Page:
- - Tuesday, October 21, 2014

As Washington gets ready to select a new mayor, D.C. voters should insist that to get their vote, a candidate should pledge to provide all students in the District equitable treatment when it comes to school funding — a moral and legal requirement the current and previous mayors have ignored.

The sad reality is that the D.C. government has been underfunding charter schools for years, and now parents of charter school students are suing to force the D.C. government to provide these students the funding they are supposedly guaranteed by law.

D.C. law states that every public school student in the District should be equally funded according to a specific funding formula, but the city government simply ignored this requirement by underfunding charter schools. Each year, D.C. charter schools get between $1,600 and $2,600 per student less than traditional schools. As a result, over the course of eight years, D.C. charter school students have missed out on more than $770 million in funding.

This happens in a number of ways. For instance, the D.C. government pays public charter schools for the students they actually enroll — as shown by a government audit — but they pay traditional D.C. public schools on the basis of the number of students the government estimates will attend. It continuously overestimates the number. When the D.C. government pays for these phantom students, there’s less money available for real kids.

Public charter school students also get shortchanged because D.C. government agencies provide tens of millions of dollars in free services to regular public schools, while charter schools have to pay for these services out of their own, usually insufficient, budgets. To make matters worse, the D.C. government makes up the deficit for D.C. Public Schools when it overspends its budget, while charter schools that spend more than budgeted are on their own.

This intentional or unconscious institutional hostility to charter school and those who attend them affects the 45 percent of D.C. students who attend such schools, 74 percent of whom are black. By underfunding them, the D.C. government is not only breaking its own laws, but penalizing often excellent schools to subsidize schools that aren’t doing nearly as well. Students attending the city’s charter schools consistently outperform their traditional public school peers on standardized tests. Underfunding has been allowed to go on for too long, even though charter school students are more likely to come from low-income families.

It would be one thing if these schools weren’t performing. Students who attend and graduate from the city’s charter schools have an on-time graduation rate fully 21 percent higher than the average for D.C. public schools, which means more of their students have a shot at a college education.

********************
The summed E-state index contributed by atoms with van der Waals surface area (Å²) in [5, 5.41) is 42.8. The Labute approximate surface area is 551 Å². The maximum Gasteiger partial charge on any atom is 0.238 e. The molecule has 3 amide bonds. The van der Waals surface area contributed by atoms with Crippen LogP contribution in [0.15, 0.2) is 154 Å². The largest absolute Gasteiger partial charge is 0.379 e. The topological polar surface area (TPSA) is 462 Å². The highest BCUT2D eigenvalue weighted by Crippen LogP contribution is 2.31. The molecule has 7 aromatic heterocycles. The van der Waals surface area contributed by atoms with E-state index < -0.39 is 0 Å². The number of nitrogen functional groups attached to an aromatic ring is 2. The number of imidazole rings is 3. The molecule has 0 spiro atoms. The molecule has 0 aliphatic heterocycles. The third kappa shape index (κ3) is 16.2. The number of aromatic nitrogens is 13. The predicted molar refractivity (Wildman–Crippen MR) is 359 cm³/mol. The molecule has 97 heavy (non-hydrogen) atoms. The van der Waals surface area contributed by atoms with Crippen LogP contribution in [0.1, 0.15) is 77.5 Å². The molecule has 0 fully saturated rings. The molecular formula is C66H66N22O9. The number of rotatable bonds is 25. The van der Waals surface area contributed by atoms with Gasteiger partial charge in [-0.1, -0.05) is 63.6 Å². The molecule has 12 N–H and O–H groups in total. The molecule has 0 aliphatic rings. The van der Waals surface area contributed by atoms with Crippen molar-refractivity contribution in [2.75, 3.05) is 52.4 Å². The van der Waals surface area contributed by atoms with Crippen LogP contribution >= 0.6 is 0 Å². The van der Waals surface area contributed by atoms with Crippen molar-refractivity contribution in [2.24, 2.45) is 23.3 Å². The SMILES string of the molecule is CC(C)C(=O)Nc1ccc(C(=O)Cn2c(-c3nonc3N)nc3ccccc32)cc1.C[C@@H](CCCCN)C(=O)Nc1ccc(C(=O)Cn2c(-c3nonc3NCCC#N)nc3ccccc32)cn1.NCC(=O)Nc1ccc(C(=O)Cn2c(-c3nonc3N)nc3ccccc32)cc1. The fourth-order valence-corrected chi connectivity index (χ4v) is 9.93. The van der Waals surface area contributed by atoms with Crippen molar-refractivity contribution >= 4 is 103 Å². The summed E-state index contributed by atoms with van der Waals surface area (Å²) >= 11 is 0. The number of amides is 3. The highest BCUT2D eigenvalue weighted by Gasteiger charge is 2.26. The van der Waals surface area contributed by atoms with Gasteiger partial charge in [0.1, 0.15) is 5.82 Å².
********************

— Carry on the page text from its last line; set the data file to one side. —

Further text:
East of the Anacostia River, where poverty, unemployment and crime are highest, charter schools have had their biggest impact. Charter students outscore their public school counterparts in reading and math by 18 percentage points in one ward and 28 points in the other.

Imagine how much more charter schools could do for D.C. students if they had the resources they should.

The charter schools who have filed the lawsuit aren’t asking the D.C. government to make up for past underfunding, but simply to provide equal funding in the future — as the law requires. This isn’t a question of pitting the financial interests of charter schools against the financial interests of traditional schools. This is about making sure that a student benefits from the same amount of funding whether he or she attends a traditional public school or a public charter school. That’s simple fairness.

The success of D.C.’s charter schools has had positive spillover effects for the rest of the city’s schools. Under the leadership of two reforming school chancellors, Michelle Rhee and Kaya Henderson, and with the example of the reforms implemented by charter schools, student test scores and graduation rates have risen across the board. This is an educational renaissance that D.C. students, parents and teachers can be proud of.

The law in the nation’s capital is clear, and the District’s charter school have proven their value. The court case filed by the D.C. charter school community exposes the inequality in funding that D.C. officials have allowed to continue for too long. This year’s candidates for mayor should be required to insist that all our children, especially those from the most disadvantaged backgrounds, get equal education funding, regardless of which public school they attend.

Nina Rees is president and CEO of the National Alliance for Public Charter Schools.

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